Combat ptsd and dating


combat ptsd and dating-52

PTSD causes biochemical changes in the brain and body, that differ from other psychiatric disorders such as major depression.

Individuals diagnosed with PTSD respond more strongly to a dexamethasone suppression test than individuals diagnosed with clinical depression.

Research has also found that PTSD shares many genetic influences common to other psychiatric disorders.

Panic and generalized anxiety disorders and PTSD share 60% of the same genetic variance.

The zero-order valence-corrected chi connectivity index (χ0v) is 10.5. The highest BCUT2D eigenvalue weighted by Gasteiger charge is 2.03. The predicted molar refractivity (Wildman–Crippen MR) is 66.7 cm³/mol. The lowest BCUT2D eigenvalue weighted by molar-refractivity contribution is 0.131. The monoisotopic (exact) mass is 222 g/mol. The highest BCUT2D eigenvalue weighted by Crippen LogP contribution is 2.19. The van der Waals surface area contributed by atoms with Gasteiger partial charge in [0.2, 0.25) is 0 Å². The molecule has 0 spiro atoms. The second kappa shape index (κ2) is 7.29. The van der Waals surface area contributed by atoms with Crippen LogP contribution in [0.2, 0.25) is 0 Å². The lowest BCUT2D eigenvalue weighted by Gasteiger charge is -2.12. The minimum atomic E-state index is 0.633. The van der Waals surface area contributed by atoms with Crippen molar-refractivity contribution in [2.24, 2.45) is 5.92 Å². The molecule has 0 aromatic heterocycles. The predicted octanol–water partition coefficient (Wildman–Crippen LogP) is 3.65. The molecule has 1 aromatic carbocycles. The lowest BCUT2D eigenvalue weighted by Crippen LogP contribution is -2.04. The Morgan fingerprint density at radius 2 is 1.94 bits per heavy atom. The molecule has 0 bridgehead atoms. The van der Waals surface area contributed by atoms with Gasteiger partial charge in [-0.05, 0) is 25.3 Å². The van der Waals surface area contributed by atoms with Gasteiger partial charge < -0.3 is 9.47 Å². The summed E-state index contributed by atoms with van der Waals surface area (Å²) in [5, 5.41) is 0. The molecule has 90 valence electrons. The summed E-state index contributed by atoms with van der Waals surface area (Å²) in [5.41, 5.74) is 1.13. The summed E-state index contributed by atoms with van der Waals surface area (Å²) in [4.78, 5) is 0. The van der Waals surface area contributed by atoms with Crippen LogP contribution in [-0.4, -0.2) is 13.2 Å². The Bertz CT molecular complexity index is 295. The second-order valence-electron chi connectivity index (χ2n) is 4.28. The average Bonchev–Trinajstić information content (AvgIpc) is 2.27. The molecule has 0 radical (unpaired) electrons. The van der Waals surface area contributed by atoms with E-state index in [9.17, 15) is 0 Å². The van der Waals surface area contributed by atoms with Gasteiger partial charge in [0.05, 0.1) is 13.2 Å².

While it is common to have symptoms after any traumatic event, these must persist to a sufficient degree (i.e., causing dysfunction in life or clinical levels of distress) for longer than one month after the trauma to be classified as PTSD (clinically significant dysfunction or distress for less than one month after the trauma may be acute stress disorder).